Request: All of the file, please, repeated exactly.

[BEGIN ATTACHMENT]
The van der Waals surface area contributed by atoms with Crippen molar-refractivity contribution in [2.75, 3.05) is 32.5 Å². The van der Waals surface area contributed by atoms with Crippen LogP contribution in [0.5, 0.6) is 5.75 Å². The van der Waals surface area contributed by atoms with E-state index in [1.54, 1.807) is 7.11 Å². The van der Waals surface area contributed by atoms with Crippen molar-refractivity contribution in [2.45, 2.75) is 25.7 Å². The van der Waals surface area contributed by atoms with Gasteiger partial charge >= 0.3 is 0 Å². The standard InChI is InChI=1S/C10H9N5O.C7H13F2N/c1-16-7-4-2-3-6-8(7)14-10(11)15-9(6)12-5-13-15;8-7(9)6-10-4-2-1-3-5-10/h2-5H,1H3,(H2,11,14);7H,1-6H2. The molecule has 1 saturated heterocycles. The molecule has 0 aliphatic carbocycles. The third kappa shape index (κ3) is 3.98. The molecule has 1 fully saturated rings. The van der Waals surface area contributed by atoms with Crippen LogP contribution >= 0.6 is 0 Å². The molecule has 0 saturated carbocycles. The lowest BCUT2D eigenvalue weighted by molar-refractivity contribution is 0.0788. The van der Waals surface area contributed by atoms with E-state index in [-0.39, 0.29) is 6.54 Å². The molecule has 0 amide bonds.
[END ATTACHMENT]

The van der Waals surface area contributed by atoms with Crippen molar-refractivity contribution in [2.75, 3.05) is 32.5 Å². The van der Waals surface area contributed by atoms with Crippen LogP contribution in [0.5, 0.6) is 5.75 Å². The van der Waals surface area contributed by atoms with E-state index in [1.54, 1.807) is 7.11 Å². The van der Waals surface area contributed by atoms with Crippen molar-refractivity contribution in [2.45, 2.75) is 25.7 Å². The van der Waals surface area contributed by atoms with Gasteiger partial charge >= 0.3 is 0 Å². The standard InChI is InChI=1S/C10H9N5O.C7H13F2N/c1-16-7-4-2-3-6-8(7)14-10(11)15-9(6)12-5-13-15;8-7(9)6-10-4-2-1-3-5-10/h2-5H,1H3,(H2,11,14);7H,1-6H2. The molecule has 1 saturated heterocycles. The molecule has 0 aliphatic carbocycles. The third kappa shape index (κ3) is 3.98. The molecule has 1 fully saturated rings. The van der Waals surface area contributed by atoms with Crippen LogP contribution >= 0.6 is 0 Å². The molecule has 0 saturated carbocycles. The lowest BCUT2D eigenvalue weighted by molar-refractivity contribution is 0.0788. The van der Waals surface area contributed by atoms with E-state index in [-0.39, 0.29) is 6.54 Å². The molecule has 0 amide bonds.